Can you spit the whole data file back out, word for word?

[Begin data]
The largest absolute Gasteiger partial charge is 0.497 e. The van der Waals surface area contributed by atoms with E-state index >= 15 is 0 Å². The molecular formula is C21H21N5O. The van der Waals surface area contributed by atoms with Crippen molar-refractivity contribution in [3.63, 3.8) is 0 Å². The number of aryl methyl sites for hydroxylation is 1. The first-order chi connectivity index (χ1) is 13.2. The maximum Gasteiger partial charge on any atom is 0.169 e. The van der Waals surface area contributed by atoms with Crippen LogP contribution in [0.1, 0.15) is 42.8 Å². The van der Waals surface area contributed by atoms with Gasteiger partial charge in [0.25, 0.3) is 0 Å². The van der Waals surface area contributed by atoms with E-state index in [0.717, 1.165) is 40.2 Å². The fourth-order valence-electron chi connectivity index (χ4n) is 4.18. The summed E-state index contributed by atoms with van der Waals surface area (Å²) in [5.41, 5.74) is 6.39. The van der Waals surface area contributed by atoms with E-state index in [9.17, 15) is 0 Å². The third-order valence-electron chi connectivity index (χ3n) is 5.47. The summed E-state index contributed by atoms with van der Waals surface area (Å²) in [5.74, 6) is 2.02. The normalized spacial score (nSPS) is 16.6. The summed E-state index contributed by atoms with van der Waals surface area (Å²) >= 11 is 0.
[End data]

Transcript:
The largest absolute Gasteiger partial charge is 0.497 e. The van der Waals surface area contributed by atoms with E-state index >= 15 is 0 Å². The molecular formula is C21H21N5O. The van der Waals surface area contributed by atoms with Crippen molar-refractivity contribution in [3.63, 3.8) is 0 Å². The number of aryl methyl sites for hydroxylation is 1. The first-order chi connectivity index (χ1) is 13.2. The maximum Gasteiger partial charge on any atom is 0.169 e. The van der Waals surface area contributed by atoms with Crippen LogP contribution in [0.1, 0.15) is 42.8 Å². The van der Waals surface area contributed by atoms with Gasteiger partial charge in [0.25, 0.3) is 0 Å². The van der Waals surface area contributed by atoms with E-state index in [0.717, 1.165) is 40.2 Å². The fourth-order valence-electron chi connectivity index (χ4n) is 4.18. The summed E-state index contributed by atoms with van der Waals surface area (Å²) in [5.41, 5.74) is 6.39. The van der Waals surface area contributed by atoms with E-state index in [9.17, 15) is 0 Å². The third-order valence-electron chi connectivity index (χ3n) is 5.47. The summed E-state index contributed by atoms with van der Waals surface area (Å²) in [5.74, 6) is 2.02. The normalized spacial score (nSPS) is 16.6. The summed E-state index contributed by atoms with van der Waals surface area (Å²) >= 11 is 0.